Wednesday, July 04, 2007

another June has gone by

It turns out the cheesecake I mentioned yesterday went over quite well this evening. But then again, I think there's a secret I ought to share with you about desserts and Indians, or at least desserts and Gujjus- combine pistachio and cardammom, and the rest does not matter. I'm sure no one made use of it, but some years back, I posted a recipe outlining the making of pistachio-cardammom cookies. Well, let me tell you peeps, that silly, simple recipe turns out to be the gift that keeps on giving. I crushed those cookies up, threw in a bit of melted butter, and there began the crust that made the cheesecake irrelevant. As predicted, the mango flavor in the cheesecake was extremely muted. However, those who tasted it remarked that it felt lighter than your usual cheesecake, and I think the mango pulp was the cause of that. Plus, having been hosed before by cooked/baked mango, I had sliced up some fresh mangoes to serve with the cheesecake. Anyway, enough about this- if anyone expresses even the vaguest amount of interest, I will post the recipe. Don't worry- I'm not holding my breath.


As the 4th of July approached this year, I was thinking of a lot of negative things, and how much it seems like our liberties are diminishing in this country. I was also thinking of patriotism, and how many aspects of patriotism are completely ruined for me. For example, I got a little knot in my stomach a few weeks back when my parents insisted we go to this small-town pizza place that had a huge "God Bless America" banner posted outside. Some of you know about that knot, the little stomach ache that makes you dread entering such places. And that, in turn, immediately leads to anger for me, because I feel like I've been robbed of my patriotism, like we've all been robbed of our patriotism. Because since when did "God Bless America" translate to "You're Either With Us or the Terrorists"? And is it all in my head?

Oh, so, I was all set to rail against all this sh*t, and ponder these odd feelings associated with patriotism, but then I couldn't. Because you know what? I really do love this country. The life I am living right now, the choices I have had the luxury of making- so much of it is only possible because I live in this country. I am a product of the public school system. I wasn't quite on the poverty line, but I sure wasn't catching any breaks. To think that I just got back from Spain and am about to embark on absolute foolhardiness for the next several years, it's truly humbling, because I know this country has something to do with it.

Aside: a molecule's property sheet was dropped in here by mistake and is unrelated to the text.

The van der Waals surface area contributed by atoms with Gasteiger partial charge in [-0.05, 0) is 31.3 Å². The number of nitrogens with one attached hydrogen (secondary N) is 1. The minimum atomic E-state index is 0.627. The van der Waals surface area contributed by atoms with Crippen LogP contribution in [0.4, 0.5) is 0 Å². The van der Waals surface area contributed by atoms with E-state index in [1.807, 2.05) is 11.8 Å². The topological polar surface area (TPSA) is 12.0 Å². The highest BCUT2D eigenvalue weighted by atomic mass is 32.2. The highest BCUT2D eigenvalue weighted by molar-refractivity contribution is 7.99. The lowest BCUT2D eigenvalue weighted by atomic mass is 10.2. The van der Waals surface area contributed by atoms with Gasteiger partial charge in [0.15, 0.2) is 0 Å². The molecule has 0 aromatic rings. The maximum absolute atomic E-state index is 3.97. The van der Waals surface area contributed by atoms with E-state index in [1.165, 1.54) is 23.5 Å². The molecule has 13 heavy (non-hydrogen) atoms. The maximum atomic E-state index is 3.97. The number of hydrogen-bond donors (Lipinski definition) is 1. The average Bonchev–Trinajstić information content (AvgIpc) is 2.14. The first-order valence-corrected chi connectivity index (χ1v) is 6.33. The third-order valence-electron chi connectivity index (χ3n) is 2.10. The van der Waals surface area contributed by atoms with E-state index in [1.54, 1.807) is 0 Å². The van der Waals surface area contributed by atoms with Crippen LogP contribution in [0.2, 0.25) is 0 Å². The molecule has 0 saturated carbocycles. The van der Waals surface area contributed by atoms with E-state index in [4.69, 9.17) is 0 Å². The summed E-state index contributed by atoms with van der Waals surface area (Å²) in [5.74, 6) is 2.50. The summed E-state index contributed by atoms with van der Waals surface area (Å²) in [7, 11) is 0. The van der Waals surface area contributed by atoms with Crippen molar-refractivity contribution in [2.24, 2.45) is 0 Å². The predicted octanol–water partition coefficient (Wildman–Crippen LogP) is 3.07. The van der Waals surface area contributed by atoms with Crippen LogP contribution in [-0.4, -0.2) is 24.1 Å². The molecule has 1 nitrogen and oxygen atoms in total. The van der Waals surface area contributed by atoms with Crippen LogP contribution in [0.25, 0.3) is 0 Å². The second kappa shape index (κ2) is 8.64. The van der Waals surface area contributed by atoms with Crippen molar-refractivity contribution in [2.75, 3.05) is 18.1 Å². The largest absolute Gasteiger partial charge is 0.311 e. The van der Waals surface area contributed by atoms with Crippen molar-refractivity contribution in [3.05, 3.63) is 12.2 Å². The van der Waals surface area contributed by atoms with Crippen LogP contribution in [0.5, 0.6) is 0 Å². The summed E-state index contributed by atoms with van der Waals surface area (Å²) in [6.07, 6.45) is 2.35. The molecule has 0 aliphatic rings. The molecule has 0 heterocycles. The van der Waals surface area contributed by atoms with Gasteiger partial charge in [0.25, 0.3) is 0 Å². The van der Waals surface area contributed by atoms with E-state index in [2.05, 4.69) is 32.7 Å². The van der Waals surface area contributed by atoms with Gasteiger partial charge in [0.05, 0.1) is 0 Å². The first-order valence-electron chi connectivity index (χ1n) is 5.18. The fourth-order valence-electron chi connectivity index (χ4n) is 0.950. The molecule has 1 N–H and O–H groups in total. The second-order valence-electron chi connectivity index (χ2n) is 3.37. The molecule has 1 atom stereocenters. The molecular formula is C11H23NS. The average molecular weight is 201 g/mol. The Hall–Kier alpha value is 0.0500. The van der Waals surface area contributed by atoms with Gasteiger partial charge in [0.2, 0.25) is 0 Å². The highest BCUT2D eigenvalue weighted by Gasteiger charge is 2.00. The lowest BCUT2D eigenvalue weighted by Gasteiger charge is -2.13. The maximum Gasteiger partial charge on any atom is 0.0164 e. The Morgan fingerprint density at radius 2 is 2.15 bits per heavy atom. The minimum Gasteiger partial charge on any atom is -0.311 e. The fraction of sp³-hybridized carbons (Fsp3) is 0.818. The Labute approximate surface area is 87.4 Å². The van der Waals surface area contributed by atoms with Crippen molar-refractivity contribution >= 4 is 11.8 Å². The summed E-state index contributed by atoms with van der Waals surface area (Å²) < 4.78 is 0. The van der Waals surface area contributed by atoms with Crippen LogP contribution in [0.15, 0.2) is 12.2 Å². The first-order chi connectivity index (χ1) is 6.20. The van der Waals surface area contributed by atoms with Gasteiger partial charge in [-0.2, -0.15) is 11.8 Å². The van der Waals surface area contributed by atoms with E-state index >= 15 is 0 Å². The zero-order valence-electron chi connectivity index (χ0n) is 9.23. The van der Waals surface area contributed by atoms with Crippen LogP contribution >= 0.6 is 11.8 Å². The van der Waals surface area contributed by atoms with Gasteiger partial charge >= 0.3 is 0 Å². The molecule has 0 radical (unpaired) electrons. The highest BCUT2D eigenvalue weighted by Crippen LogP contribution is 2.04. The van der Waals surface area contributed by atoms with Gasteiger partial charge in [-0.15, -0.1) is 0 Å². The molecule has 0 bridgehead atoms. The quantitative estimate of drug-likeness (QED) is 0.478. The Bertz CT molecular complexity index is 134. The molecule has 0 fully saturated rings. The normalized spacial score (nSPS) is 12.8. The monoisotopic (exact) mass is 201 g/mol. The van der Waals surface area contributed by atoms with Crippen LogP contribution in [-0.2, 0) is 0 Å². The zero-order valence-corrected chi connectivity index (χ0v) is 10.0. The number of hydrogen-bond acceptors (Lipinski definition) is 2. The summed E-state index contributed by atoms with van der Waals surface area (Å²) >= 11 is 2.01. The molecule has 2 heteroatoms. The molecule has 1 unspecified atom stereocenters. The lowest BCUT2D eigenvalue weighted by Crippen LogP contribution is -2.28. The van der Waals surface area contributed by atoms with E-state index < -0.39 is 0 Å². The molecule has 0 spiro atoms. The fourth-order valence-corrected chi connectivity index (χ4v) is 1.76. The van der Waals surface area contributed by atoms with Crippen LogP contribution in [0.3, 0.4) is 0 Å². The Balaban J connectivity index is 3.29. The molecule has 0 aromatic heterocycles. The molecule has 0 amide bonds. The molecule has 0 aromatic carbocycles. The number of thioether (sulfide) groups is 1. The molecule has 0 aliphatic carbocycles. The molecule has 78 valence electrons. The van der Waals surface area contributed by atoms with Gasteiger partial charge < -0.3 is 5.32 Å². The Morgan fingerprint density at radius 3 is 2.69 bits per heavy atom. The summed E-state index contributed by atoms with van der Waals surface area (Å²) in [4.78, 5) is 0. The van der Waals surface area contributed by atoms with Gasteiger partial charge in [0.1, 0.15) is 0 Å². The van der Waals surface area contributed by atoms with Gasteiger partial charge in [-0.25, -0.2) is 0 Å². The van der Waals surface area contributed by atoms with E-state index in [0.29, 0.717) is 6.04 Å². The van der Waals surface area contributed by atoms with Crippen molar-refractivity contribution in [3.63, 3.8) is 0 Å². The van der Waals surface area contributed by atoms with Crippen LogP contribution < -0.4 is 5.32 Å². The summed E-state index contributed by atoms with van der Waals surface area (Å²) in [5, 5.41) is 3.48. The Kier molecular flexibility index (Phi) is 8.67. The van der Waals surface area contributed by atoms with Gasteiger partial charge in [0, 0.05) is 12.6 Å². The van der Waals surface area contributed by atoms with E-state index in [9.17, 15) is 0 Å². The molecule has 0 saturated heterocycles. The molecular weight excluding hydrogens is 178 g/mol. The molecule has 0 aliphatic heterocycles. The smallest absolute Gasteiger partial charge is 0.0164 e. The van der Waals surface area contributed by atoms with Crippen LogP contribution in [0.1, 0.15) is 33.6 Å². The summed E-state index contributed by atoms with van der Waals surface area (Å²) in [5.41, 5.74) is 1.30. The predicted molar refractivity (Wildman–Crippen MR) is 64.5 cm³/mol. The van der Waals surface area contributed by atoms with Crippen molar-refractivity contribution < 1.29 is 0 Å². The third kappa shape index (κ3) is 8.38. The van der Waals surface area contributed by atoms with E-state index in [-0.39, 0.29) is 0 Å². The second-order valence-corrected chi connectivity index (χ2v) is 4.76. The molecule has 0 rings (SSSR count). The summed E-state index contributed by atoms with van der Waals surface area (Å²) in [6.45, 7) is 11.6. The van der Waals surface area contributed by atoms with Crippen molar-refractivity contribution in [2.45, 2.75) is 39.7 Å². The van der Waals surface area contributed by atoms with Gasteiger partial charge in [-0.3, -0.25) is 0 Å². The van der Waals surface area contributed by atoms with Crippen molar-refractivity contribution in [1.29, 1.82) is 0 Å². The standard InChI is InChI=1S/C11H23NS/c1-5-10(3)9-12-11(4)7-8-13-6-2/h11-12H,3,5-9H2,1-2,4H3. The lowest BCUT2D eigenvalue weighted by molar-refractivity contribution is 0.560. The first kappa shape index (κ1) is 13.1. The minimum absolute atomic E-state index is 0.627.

Not just that, but there's the matter of independence on Independence Day. Today, I was not seized by the temptation to regress to adolescence and whine about staying with my parents at the moment and feeling suffocated. Today, I am well aware that this was my choice, that it is temporary, and that I have had a lot of say in how I have lived my life. It always irked my mother, when I was a kid, how ridiculously independent I always strove to be from such a young age. The idea of being alone, or having your own, distinct opinion was so foreign to a woman who had been raised in India, and here her child was constantly demanding just that. But how did the notion get into my head? It wasn't from my parents- they are both cut from the same do what society would expect cloth, and truly wither away unhappily when they are not surrounded by people. Their strange alien of a daughter? Well, I have to believe it was in the air. It was in the soil, in the water, in the air where I was born- the urge to be free, the impulse for independent thought, the courage to stand alone and face whatever hand life may deal.

I certainly am not going to claim this country is perfect, or that it has not given great cause for alarm of late. Calling it a great land of opportunity nowadays seems a bit disingenuous. Still. America may not offer up the world as your oyster, but it also never says never (okay, I suppose this would be the time when the discerning reader will yelp, very rightly so, about illegal immigrants, so maybe I need to rethink my phrasing on this). America, more often that not, says maybe. And I don't know why, but today, that feels pretty powerful.

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